One hundred years ago, the smart money went into automobiles. Thirty years ago, it was personal computers. Is now the right time to invest in robots?
Some people think so, and Tuesday they launched the Robo-Stox Global Robotics and Automation Index, an exchange-traded fund (ETF) on the Nasdaq stock exchange.
It's billed as the world's first benchmark index tracking robotics and automation companies, with 77 stocks from companies around the world included in the fund.
Trading under the ticker ROBO, the fund was launched by Exchange Traded Concepts, an ETF platform with a license from Dallas-based Robo-Stox LLC, which developed the underlying index.
The fund has assets of $2.5 million and a management fee of 0.95 percent. Its stock closed at $25.32 Tuesday, the day of the debut.
About 40 percent of the 77 companies in the index are industry bellwether manufacturers such as iRobot, ABB, Intuitive Surgical, and Yaskawa Electric.
Others, such as Northrop Grumman, Siemens, and Denso may have less of a focus on robotics per se, but generate related products or services.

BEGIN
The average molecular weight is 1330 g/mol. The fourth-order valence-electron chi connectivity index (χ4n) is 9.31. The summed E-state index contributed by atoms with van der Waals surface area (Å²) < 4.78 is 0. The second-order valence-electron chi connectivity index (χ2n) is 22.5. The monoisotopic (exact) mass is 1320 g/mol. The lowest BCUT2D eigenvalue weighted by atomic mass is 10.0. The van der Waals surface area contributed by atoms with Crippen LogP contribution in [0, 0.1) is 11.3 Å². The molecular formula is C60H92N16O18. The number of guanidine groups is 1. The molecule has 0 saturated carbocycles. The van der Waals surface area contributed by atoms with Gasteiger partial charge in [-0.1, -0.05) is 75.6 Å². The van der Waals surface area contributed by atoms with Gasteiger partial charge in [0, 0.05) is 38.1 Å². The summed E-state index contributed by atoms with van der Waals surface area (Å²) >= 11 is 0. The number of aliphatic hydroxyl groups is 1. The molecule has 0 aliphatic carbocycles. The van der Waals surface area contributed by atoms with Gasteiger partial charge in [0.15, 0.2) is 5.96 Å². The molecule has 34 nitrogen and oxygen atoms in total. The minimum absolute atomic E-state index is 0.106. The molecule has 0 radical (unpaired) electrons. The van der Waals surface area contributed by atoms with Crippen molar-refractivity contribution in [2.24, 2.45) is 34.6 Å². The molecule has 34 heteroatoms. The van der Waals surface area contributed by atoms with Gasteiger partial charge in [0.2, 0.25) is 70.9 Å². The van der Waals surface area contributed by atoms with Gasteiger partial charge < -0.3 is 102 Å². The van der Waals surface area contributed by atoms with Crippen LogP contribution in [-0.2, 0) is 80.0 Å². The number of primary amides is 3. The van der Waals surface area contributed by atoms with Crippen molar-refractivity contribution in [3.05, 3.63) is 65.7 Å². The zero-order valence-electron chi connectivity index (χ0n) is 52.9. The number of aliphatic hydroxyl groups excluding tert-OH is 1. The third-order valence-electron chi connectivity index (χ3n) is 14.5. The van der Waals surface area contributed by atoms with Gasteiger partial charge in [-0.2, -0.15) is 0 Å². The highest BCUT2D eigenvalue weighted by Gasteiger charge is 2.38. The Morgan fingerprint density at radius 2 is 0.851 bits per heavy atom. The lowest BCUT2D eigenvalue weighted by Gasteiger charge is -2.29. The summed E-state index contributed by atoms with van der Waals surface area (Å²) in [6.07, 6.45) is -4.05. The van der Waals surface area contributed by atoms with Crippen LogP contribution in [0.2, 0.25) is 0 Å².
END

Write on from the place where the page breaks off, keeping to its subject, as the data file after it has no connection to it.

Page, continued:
"After years of research and compiling what has turned out to be the most comprehensive list of public and privately held robotics-related companies, I was approached by some financial folks to set up an index which would be the basis for an ETF for the robotics industry."
But investing in robot makers is, of course, far from a sure thing. Take two well-known stocks, iRobot, maker of the Roomba vacuum cleaner and a bevy of military droids, and Intuitive Surgical, which is behind the da Vinci Surgical System platform.
iRobot has suffered from a diminished defense business, leading its stock on a roller-coaster ride. But as the company seeks to develop new products such as its Ava telepresence robot, some see it as the "Intel of robot brands" and are convinced it's poised for massive growth.
--Rob Wilson, Robo-Stox CEO
Meanwhile, Intuitive shares have withered amid bad publicity related to a flurry of lawsuits surrounding surgical complications with the da Vinci system. The American Congress of Obstetricians and Gynecologists even cautioned women who are considering a robotic hysterectomy.
But the fund's organizers remain sanguine about industry prospects.
"The growing affordability of robotic productivity gains, coupled with expanding technological capabilities, have moved this sector beyond the 'tipping point,' and the adoption of related technologies across multiple industries should continue to accelerate," Robo-Stox CEO Rob Wilson said in a release.
What do you think? Would you invest in robot makers? Or does your household droid do all your investing for you?